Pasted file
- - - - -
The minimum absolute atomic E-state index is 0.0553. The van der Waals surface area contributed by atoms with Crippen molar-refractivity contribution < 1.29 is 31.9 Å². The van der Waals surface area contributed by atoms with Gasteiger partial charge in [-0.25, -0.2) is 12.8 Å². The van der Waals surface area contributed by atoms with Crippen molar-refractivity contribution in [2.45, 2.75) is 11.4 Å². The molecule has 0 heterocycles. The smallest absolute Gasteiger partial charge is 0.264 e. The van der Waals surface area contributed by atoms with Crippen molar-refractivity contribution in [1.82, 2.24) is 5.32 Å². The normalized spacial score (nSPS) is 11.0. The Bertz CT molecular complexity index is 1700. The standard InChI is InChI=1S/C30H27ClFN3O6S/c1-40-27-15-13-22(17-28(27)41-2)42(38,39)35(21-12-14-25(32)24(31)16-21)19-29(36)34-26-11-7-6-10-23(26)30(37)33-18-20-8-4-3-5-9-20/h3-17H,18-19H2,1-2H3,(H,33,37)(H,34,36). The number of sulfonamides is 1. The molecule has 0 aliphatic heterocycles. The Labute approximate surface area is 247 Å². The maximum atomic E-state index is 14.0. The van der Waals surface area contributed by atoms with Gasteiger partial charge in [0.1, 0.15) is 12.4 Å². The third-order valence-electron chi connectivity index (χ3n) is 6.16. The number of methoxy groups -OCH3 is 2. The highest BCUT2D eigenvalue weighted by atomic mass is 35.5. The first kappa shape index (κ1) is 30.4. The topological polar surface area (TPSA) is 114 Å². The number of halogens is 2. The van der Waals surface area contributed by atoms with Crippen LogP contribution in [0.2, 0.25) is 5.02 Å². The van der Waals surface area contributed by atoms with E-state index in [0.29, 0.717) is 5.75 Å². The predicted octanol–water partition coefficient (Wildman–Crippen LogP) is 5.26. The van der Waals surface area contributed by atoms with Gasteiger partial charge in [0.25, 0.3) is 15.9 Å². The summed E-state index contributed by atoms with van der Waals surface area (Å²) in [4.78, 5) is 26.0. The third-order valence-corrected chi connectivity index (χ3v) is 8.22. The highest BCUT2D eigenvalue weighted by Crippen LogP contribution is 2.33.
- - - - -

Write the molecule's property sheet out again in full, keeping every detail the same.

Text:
The minimum absolute atomic E-state index is 0.0553. The van der Waals surface area contributed by atoms with Crippen molar-refractivity contribution < 1.29 is 31.9 Å². The van der Waals surface area contributed by atoms with Gasteiger partial charge in [-0.25, -0.2) is 12.8 Å². The van der Waals surface area contributed by atoms with Crippen molar-refractivity contribution in [2.45, 2.75) is 11.4 Å². The molecule has 0 heterocycles. The smallest absolute Gasteiger partial charge is 0.264 e. The van der Waals surface area contributed by atoms with Crippen molar-refractivity contribution in [1.82, 2.24) is 5.32 Å². The normalized spacial score (nSPS) is 11.0. The Bertz CT molecular complexity index is 1700. The standard InChI is InChI=1S/C30H27ClFN3O6S/c1-40-27-15-13-22(17-28(27)41-2)42(38,39)35(21-12-14-25(32)24(31)16-21)19-29(36)34-26-11-7-6-10-23(26)30(37)33-18-20-8-4-3-5-9-20/h3-17H,18-19H2,1-2H3,(H,33,37)(H,34,36). The number of sulfonamides is 1. The molecule has 0 aliphatic heterocycles. The Labute approximate surface area is 247 Å². The maximum atomic E-state index is 14.0. The van der Waals surface area contributed by atoms with Gasteiger partial charge in [0.1, 0.15) is 12.4 Å². The third-order valence-electron chi connectivity index (χ3n) is 6.16. The number of methoxy groups -OCH3 is 2. The highest BCUT2D eigenvalue weighted by atomic mass is 35.5. The first kappa shape index (κ1) is 30.4. The topological polar surface area (TPSA) is 114 Å². The number of halogens is 2. The van der Waals surface area contributed by atoms with Crippen LogP contribution in [0.2, 0.25) is 5.02 Å². The van der Waals surface area contributed by atoms with E-state index in [0.29, 0.717) is 5.75 Å². The predicted octanol–water partition coefficient (Wildman–Crippen LogP) is 5.26. The van der Waals surface area contributed by atoms with Gasteiger partial charge in [0.25, 0.3) is 15.9 Å². The summed E-state index contributed by atoms with van der Waals surface area (Å²) in [4.78, 5) is 26.0. The third-order valence-corrected chi connectivity index (χ3v) is 8.22. The highest BCUT2D eigenvalue weighted by Crippen LogP contribution is 2.33.